“You deal with a lot of things in life and being a foreigner,” Ntilikina shared in a previous interview. “You’re coming to a new country and young, so you have to get used to basketball as well as a lot of things in life … and deal with cultural differences.”

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Thanks to the To Fly Foundation and virtual headsets, kids can now visit Doncic’s hometown of Natilikina, along with other locations representing Slovenia and Mavs. It bridges the gap between sportspersons and youth in exciting new ways. This allows children to ask questions and form more meaningful relationships.

When the NBA focuses on the communities and countries from which players come, it builds confidence for children locally and around the world. It humanizes the players and gives kids a chance to dream big.

Last year, the NBA had 109 international players representing 39 countries around the world.

The To Fly Foundation knows that the world outside you is about to be life-changing.

Co-founder Bola Ibidapo was born to Nigerian parents and was drawn to the world around her from a young age. His love for people fueled his passion.

Ibidapo also believed that travel should not be a privilege, so it stepped into the faith and co-founded the Too Fly Foundation with friend Brandon Miller in 2016 to raise the next generation of leaders.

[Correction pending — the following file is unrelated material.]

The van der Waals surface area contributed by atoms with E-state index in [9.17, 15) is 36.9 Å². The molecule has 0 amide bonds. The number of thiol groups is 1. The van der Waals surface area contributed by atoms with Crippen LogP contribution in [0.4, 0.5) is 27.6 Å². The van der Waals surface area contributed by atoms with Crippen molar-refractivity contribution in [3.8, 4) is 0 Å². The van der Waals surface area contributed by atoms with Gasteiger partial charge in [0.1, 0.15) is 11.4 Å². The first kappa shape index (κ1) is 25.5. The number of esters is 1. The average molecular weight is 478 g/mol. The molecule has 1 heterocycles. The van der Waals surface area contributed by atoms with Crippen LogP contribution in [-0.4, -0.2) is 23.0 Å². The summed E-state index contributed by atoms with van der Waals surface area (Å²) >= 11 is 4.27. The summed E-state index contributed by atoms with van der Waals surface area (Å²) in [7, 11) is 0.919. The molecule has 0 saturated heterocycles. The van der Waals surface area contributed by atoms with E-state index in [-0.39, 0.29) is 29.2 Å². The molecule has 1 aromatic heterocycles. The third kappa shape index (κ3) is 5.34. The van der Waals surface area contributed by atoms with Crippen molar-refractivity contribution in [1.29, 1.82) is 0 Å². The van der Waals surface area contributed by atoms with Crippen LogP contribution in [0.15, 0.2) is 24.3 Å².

He believes that now is the time to mold a leader.

“And I am proud to say that I am doing my part to encourage these talented young people,” shared Ibidapo.

To Fly aims to bridge the gap between students and opportunities by providing travel resources and experiences. The Foundation says that travel can change and inspire the next generation. This is especially true in the COVID-19 era and as the economy takes a hit.

[email protected] was created during the start of the COVID-19 pandemic,” said Ibidapo, who also serves as executive director. “Two Fly wanted to create an experience that aroused the curiosity of young people at home who are unlikely to be given travel opportunities.”

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To Fly offers travel grants and passport scholarships to underserved students who wish to study or volunteer abroad but may not have the financial aid to do so.

The To Fly Workbook, created with the Dallas Maves, is probably one of the best travel and basketball printouts ever made for kids. Each page brings athletes and countries to life and sparks creativity for both young and old.

The travel experience and curriculum were shared with the students of Oak Cliff in June 2022.

To Fly and the Dallas Mavericks plan to expand the program throughout Dallas in 2022–23. Also for Oak Cliff will continue to promote technology opportunities for children and families in the Oak Cliff Superblock.

“Representing the Dallas Mavericks in this community means a lot to me,” said Oak Cliffs co-founder Taylor Toynes. “It is a true relationship for Mavs to always come and be very familiar. Building a real relationship with a professional sports team is a huge incentive.”